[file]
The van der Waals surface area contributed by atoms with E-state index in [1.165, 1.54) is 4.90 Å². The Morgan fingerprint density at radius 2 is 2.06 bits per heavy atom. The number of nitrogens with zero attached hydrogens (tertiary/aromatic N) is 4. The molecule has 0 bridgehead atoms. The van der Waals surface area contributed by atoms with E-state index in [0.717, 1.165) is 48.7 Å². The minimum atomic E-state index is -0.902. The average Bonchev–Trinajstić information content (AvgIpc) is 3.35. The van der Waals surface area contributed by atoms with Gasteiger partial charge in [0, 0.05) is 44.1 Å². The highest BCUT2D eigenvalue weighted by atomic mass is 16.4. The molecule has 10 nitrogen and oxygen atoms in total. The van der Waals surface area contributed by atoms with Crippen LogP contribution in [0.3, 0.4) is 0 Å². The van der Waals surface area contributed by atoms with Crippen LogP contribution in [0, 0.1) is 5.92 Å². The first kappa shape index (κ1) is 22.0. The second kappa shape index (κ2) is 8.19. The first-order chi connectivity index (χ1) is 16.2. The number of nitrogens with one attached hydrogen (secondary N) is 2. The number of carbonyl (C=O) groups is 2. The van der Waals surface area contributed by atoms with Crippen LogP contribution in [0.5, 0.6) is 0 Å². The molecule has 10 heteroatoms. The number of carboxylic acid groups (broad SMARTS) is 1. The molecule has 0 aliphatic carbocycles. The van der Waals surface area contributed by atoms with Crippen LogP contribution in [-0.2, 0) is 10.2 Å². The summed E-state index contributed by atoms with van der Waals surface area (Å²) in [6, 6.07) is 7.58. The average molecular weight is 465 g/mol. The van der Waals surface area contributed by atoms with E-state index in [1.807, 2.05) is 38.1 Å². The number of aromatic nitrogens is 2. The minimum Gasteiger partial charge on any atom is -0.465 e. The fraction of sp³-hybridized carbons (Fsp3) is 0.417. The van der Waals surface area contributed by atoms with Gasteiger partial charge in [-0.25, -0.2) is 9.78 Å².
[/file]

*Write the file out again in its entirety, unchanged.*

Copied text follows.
The van der Waals surface area contributed by atoms with E-state index in [1.165, 1.54) is 4.90 Å². The Morgan fingerprint density at radius 2 is 2.06 bits per heavy atom. The number of nitrogens with zero attached hydrogens (tertiary/aromatic N) is 4. The molecule has 0 bridgehead atoms. The van der Waals surface area contributed by atoms with E-state index in [0.717, 1.165) is 48.7 Å². The minimum atomic E-state index is -0.902. The average Bonchev–Trinajstić information content (AvgIpc) is 3.35. The van der Waals surface area contributed by atoms with Gasteiger partial charge in [0, 0.05) is 44.1 Å². The highest BCUT2D eigenvalue weighted by atomic mass is 16.4. The molecule has 10 nitrogen and oxygen atoms in total. The van der Waals surface area contributed by atoms with Crippen LogP contribution in [0.3, 0.4) is 0 Å². The van der Waals surface area contributed by atoms with Crippen LogP contribution in [0, 0.1) is 5.92 Å². The first kappa shape index (κ1) is 22.0. The second kappa shape index (κ2) is 8.19. The first-order chi connectivity index (χ1) is 16.2. The number of nitrogens with one attached hydrogen (secondary N) is 2. The number of carbonyl (C=O) groups is 2. The van der Waals surface area contributed by atoms with Crippen LogP contribution in [0.5, 0.6) is 0 Å². The molecule has 10 heteroatoms. The number of carboxylic acid groups (broad SMARTS) is 1. The molecule has 0 aliphatic carbocycles. The van der Waals surface area contributed by atoms with Crippen LogP contribution in [-0.2, 0) is 10.2 Å². The summed E-state index contributed by atoms with van der Waals surface area (Å²) in [6, 6.07) is 7.58. The average molecular weight is 465 g/mol. The van der Waals surface area contributed by atoms with E-state index in [1.807, 2.05) is 38.1 Å². The number of aromatic nitrogens is 2. The minimum Gasteiger partial charge on any atom is -0.465 e. The fraction of sp³-hybridized carbons (Fsp3) is 0.417. The van der Waals surface area contributed by atoms with Gasteiger partial charge in [-0.25, -0.2) is 9.78 Å².